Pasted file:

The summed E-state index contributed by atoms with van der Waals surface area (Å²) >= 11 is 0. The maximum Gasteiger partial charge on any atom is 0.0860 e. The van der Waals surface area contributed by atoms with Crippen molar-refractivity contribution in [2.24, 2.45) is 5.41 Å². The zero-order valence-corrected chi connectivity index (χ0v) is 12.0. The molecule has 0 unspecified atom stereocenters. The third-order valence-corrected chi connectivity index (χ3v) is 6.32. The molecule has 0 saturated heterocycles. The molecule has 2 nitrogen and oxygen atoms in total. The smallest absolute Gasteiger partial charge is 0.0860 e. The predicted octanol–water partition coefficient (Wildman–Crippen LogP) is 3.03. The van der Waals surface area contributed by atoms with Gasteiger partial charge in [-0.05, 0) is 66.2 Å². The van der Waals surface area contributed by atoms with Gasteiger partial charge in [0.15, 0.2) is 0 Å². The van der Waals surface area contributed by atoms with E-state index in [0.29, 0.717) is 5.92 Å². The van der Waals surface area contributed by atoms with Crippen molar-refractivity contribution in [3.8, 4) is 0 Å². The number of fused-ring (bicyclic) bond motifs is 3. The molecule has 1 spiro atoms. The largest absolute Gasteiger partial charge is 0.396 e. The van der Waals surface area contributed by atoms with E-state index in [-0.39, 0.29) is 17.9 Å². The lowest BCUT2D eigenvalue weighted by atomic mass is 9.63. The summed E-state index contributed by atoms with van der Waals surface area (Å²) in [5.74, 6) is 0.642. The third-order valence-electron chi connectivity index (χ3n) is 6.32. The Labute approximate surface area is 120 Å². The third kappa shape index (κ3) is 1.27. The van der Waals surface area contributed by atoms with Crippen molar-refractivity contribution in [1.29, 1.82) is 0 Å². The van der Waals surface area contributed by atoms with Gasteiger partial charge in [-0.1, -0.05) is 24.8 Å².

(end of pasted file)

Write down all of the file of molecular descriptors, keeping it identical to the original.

The summed E-state index contributed by atoms with van der Waals surface area (Å²) >= 11 is 0. The maximum Gasteiger partial charge on any atom is 0.0860 e. The van der Waals surface area contributed by atoms with Crippen molar-refractivity contribution in [2.24, 2.45) is 5.41 Å². The zero-order valence-corrected chi connectivity index (χ0v) is 12.0. The molecule has 0 unspecified atom stereocenters. The third-order valence-corrected chi connectivity index (χ3v) is 6.32. The molecule has 0 saturated heterocycles. The molecule has 2 nitrogen and oxygen atoms in total. The smallest absolute Gasteiger partial charge is 0.0860 e. The predicted octanol–water partition coefficient (Wildman–Crippen LogP) is 3.03. The van der Waals surface area contributed by atoms with Gasteiger partial charge in [-0.05, 0) is 66.2 Å². The van der Waals surface area contributed by atoms with Gasteiger partial charge in [0.15, 0.2) is 0 Å². The van der Waals surface area contributed by atoms with E-state index in [0.29, 0.717) is 5.92 Å². The van der Waals surface area contributed by atoms with Crippen molar-refractivity contribution in [3.8, 4) is 0 Å². The number of fused-ring (bicyclic) bond motifs is 3. The molecule has 1 spiro atoms. The largest absolute Gasteiger partial charge is 0.396 e. The van der Waals surface area contributed by atoms with E-state index in [-0.39, 0.29) is 17.9 Å². The lowest BCUT2D eigenvalue weighted by atomic mass is 9.63. The summed E-state index contributed by atoms with van der Waals surface area (Å²) in [5.74, 6) is 0.642. The third-order valence-electron chi connectivity index (χ3n) is 6.32. The Labute approximate surface area is 120 Å². The third kappa shape index (κ3) is 1.27. The van der Waals surface area contributed by atoms with Crippen molar-refractivity contribution in [1.29, 1.82) is 0 Å². The van der Waals surface area contributed by atoms with Gasteiger partial charge in [-0.1, -0.05) is 24.8 Å².